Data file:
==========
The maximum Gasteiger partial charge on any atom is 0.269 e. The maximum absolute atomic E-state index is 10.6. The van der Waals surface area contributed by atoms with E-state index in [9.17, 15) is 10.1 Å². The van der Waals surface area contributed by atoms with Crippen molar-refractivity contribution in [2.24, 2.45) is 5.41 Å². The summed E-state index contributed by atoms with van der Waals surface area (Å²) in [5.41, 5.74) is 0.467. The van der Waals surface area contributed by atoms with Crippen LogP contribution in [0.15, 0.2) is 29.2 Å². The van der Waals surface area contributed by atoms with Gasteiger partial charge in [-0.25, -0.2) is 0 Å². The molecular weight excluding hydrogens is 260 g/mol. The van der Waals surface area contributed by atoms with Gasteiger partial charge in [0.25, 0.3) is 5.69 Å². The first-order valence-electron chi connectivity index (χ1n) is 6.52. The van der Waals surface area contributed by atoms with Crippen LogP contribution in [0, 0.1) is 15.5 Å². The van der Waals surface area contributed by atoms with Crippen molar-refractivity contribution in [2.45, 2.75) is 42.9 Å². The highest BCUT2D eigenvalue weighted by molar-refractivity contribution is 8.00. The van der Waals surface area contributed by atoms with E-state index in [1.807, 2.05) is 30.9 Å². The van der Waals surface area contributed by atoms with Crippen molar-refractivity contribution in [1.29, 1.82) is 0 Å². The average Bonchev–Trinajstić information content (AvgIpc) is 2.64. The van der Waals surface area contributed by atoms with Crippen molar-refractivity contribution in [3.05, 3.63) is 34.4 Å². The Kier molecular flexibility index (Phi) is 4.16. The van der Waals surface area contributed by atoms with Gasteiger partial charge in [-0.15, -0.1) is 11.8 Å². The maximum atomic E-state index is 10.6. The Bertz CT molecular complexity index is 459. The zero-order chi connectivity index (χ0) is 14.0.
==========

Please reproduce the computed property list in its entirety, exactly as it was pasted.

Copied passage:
The maximum Gasteiger partial charge on any atom is 0.269 e. The maximum absolute atomic E-state index is 10.6. The van der Waals surface area contributed by atoms with E-state index in [9.17, 15) is 10.1 Å². The van der Waals surface area contributed by atoms with Crippen molar-refractivity contribution in [2.24, 2.45) is 5.41 Å². The summed E-state index contributed by atoms with van der Waals surface area (Å²) in [5.41, 5.74) is 0.467. The van der Waals surface area contributed by atoms with Crippen LogP contribution in [0.15, 0.2) is 29.2 Å². The van der Waals surface area contributed by atoms with Gasteiger partial charge in [-0.25, -0.2) is 0 Å². The molecular weight excluding hydrogens is 260 g/mol. The van der Waals surface area contributed by atoms with Gasteiger partial charge in [0.25, 0.3) is 5.69 Å². The first-order valence-electron chi connectivity index (χ1n) is 6.52. The van der Waals surface area contributed by atoms with Crippen LogP contribution in [0, 0.1) is 15.5 Å². The van der Waals surface area contributed by atoms with Crippen molar-refractivity contribution in [2.45, 2.75) is 42.9 Å². The highest BCUT2D eigenvalue weighted by molar-refractivity contribution is 8.00. The van der Waals surface area contributed by atoms with E-state index in [1.807, 2.05) is 30.9 Å². The van der Waals surface area contributed by atoms with Crippen molar-refractivity contribution in [1.29, 1.82) is 0 Å². The average Bonchev–Trinajstić information content (AvgIpc) is 2.64. The van der Waals surface area contributed by atoms with Crippen molar-refractivity contribution in [3.05, 3.63) is 34.4 Å². The Kier molecular flexibility index (Phi) is 4.16. The van der Waals surface area contributed by atoms with Gasteiger partial charge in [-0.15, -0.1) is 11.8 Å². The maximum atomic E-state index is 10.6. The Bertz CT molecular complexity index is 459. The zero-order chi connectivity index (χ0) is 14.0.